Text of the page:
# How to get the efficiency of a heat engine which undergoes an elliptical cycle?

An ideal diatomic gas undergoes an elliptic cyclic process characterized by the following points in a $$PV$$ diagram:

$$(3/2P_1, V1)$$ $$(2P_1, (V1+V2)/2)$$ $$(3/2P_1, V2)$$ $$(P_1, (V1+V2)/2)$$

A rough sketch: This system is used as a heat engine (converting the added heat into mechanical work).

Evaluate the efficiency of this engine

We know that the efficiency is defined as the benefit/cost ratio:

$$e = \frac{W}{Q_h}$$

Let's focus first on the work done by the engine; taking into account the quasistatic approximation, $$W=PV$$. Then:

$$W = (P_2 - P_1)(V_2 - V_1)$$

Note that from the given points we can guess that $$P_2 = 2P_1$$. Then:

$$W = P_1(V_2 - V_1)$$

Now let's focus on $$Q_h$$. I have the following issue here: none of the 4 steps of the cycle has either P or V constants. This means that the strategy of using:

$$Q = nc\Delta T$$

Won't work because you cannot use neither $$c_p$$ nor $$c_p$$.

However, when we deal with a rectangular cycle: It would be really easy to derive expressions for both $$Q_a$$ and $$Q_b$$ and then the efficiency for the system would be obtained. That is because in each step $$Q_h$$ is added, either $$P$$ or $$V$$ are constant (and thus $$Q = nc\Delta T$$ works).

What to do with the elliptical cycle to get $$Q_h$$?

EDIT

My bad, the work done by the working substance is the area under the PV graph. So as Chet Miller pointed out, the work is:

$$W = \pi (P_2 - P_1)(V_2 - V_1)$$

I have been trying to solve the heat equation so that we get the two angles.

So what I did was deriving $$P$$ and $$V$$ wrt the angle:

$$dP = (P_{max} -P_0)\cos \theta d\theta$$

$$dV = (V_{max} -V_0)\sin \theta d\theta$$

And plugging it into 3:

$$0=[-(C_v+R)P(V_{max} -V_0)\sin \theta+C_VV(P_{max} -P_0)\cos \theta]$$

This above equation is satisfied by two $$\theta$$ angles. But how to solve it?

• Your sign on dV is incorrect. And, please include the d theta's. You also need to substitute for P and V. See my comment after my answer. – Chet Miller Jun 14 '19 at 13:56
• Your equation above for $W$ is still wrong because you are using the full major and minor axes, not the semi-major and semi-minor axes. It's like saying the area of a circle is $A=\pi D^2$ instead of $A=\pi r^2$ – user5713492 Jun 14 '19 at 15:23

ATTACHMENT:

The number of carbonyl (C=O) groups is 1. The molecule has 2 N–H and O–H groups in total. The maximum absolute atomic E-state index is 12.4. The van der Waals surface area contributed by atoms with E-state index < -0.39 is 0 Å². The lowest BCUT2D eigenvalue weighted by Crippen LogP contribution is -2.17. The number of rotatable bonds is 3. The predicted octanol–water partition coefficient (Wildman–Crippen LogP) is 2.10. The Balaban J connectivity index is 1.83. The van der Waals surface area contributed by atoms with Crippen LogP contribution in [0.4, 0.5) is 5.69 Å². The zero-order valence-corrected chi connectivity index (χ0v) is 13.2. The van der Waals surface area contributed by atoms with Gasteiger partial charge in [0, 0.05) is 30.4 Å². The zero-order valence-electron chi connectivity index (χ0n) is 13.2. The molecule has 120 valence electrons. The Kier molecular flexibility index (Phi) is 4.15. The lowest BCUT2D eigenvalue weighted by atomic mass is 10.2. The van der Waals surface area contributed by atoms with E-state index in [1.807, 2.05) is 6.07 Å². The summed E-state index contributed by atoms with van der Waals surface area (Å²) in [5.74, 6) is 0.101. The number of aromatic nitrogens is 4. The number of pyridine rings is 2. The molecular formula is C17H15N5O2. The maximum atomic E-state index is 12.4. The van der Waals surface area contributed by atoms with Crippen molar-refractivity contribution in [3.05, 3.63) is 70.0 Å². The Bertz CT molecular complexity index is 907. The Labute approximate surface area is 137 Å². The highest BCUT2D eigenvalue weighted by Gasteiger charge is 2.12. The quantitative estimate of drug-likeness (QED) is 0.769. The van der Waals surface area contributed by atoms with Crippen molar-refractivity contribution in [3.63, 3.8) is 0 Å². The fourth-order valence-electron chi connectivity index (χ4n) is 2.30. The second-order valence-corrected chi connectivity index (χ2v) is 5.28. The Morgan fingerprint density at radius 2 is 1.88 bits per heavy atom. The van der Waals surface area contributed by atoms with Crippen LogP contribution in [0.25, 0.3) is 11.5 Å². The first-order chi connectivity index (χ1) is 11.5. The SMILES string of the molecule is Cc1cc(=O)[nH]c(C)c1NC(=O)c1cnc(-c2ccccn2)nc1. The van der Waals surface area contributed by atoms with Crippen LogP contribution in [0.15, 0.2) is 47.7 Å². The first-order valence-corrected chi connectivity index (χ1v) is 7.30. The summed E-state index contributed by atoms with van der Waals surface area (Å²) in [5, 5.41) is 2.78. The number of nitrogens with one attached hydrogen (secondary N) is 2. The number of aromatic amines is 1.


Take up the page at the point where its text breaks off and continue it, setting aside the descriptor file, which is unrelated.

• @user5713492 I don't see what you mean. The area of an ellipse is $A = \pi a b$ – JD_PM Jun 14 '19 at 19:16
• Look at your expression for the area of a rectangle. Then look at your expression for the area of an ellipse contained completely within that rectangle. Which is bigger? Which should be bigger? – user5713492 Jun 14 '19 at 20:37
• @user5713492 I see what you mean now. Btw thank you very much for your answer at MSE; for anyone interested: math.stackexchange.com/questions/3262034/… – JD_PM Jun 15 '19 at 10:12

Let $$(V_0,P_0)$$ represent the coordinates of the center of the ellipse, and let $$P_\mathrm{max}$$ and $$V_\mathrm{max}$$ represent the maximum pressure and maximum volume, respectively over the cycle. Then, the work is the area of the ellipse, which is given by: $$W=\pi(P_\mathrm{max}-P_0)(V_\mathrm{max}-V_0)$$This is, $$\pi$$ times the product of the semi-major and semi-minor axes. This differs from the result which you gave.
The shape of the ellipse can be represented parametrically in terms of the angle $$\theta$$ around the cycle, assuming $$\theta$$ is measured clockwise from the point $$(V_0-(V_0-V_\mathrm{max}),P_0)$$: $$P=P_0+(P_\mathrm{max}-P_0)\sin{\theta}\tag{1a}$$ $$V=V_0-(V_\mathrm{max}-V_0)\cos{\theta}\tag{1b}$$ Application of the first law of thermodynamics to the working fluid over a differential portion of the cycle gives us: $$dU=nC_vdT=dQ-PdV\tag{2}$$But from the ideal gas law, $$nRdT=d(PV)$$Substitution of this into Eqn. 2 yields: $$\frac{C_v}{R}d(PV)=dQ-PdV$$ So the differential heat added during an arbitrary portion of the cycle is given by:$$dQ=\frac{1}{R}[(C_v+R)PdV+C_VVdP]\tag{3}$$So the differential heat is zero when dQ = 0, or, equivalently, when $$d\ln{P}+ d\ln{V^{\gamma}}=0$$, or, equivalently when $$PV^{\gamma}=\mathrm{Const}$$. This is the equation for an isentropic line tangent to the ellipse.
There are two angles $$\theta$$ at which adiabats are tangent to the ellipse. These two angles can be obtained by substituting Eqns. 1 into Eqn. 3 with dQ = 0. Once these angles have been determined, the total positive heat added Q during the cycle can then be obtained by integrating Eqn. 3 with respect to $$\theta$$ between the two angles.
• You also need to substitute for P and V. It then reduces to $$\gamma \frac{P_0}{(P_{max}-P_0)}\sin{\theta}+\frac{V_0}{(V_{max}-V_0)}\cos{\theta}+\gamma \sin^2{\theta}-\cos^2{\theta}=0$$I don't think that this has an analytic solution. – Chet Miller Jun 14 '19 at 13:50
• Definitely has an analytic solution: let $z=\tan\left(\theta/2\right)$ and the above reduces to a quartic equation in $z$. The general quartic equation has a solution, not necessarily a pretty solution, but a solution. – user5713492 Jun 14 '19 at 15:20